Patent Pendency, Learning Effects, and Innovation Importance at the US Patent Office
AbstractWe replicate and extend the results of Regibeau and Rockett (2010) on a new data set. We confirm that importance of a patent and the delay in approval at the patent office are negatively related. This relation survives even if we do not control for learning effects and so suggests that carefully defining the technology is sufficient to recover the negative relation. We use new measures to test for the existence of patent �thickets�, thereby ruling out some strategic considerations in delay behaviour. It appears that delay is attributable to patent office, not filer, behaviour in our sample. A more careful analysis of the possible effect of examiner workload finds that larger workloads per examiner are associated with shorter approval time, lending credence to Lemley and Shapiro�s concern that heavy workloads force examiners to devote too little time to each patent review.
Download InfoIf you experience problems downloading a file, check if you have the proper application to view it first. In case of further problems read the IDEAS help page. Note that these files are not on the IDEAS site. Please be patient as the files may be large.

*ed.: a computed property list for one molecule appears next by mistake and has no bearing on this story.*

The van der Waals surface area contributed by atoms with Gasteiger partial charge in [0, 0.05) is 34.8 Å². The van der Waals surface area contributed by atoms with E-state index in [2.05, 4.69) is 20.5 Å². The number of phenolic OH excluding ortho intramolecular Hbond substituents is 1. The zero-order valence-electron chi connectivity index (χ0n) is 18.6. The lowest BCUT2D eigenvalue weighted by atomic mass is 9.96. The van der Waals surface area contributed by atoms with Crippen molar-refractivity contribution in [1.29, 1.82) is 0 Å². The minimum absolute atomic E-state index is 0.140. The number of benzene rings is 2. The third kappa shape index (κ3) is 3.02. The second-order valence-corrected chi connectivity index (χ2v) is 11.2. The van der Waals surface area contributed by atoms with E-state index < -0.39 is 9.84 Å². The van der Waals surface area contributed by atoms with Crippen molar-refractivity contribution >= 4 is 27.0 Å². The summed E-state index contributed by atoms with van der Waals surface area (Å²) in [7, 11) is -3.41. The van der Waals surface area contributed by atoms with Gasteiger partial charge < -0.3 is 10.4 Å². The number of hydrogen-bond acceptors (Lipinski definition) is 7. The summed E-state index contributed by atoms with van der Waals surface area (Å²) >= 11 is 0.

Bibliographic InfoPaper provided by University of Essex, Department of Economics in its series Economics Discussion Papers with number 709.
Date of creation: 01 Mar 2012
Date of revision:
Postal: Discussion Papers Administrator, Department of Economics, University of Essex, Wivenhoe Park, Colchester CO4 3SQ, U.K.
This paper has been announced in the following NEP Reports:
- NEP-ALL-2012-04-23 (All new papers)
- NEP-INO-2012-04-23 (Innovation)
- NEP-IPR-2012-04-23 (Intellectual Property Rights)
You can help add them by filling out this form.
For technical questions regarding this item, or to correct its authors, title, abstract, bibliographic or download information, contact: (Essex Economics Web Manager).
If references are entirely missing, you can add them using this form.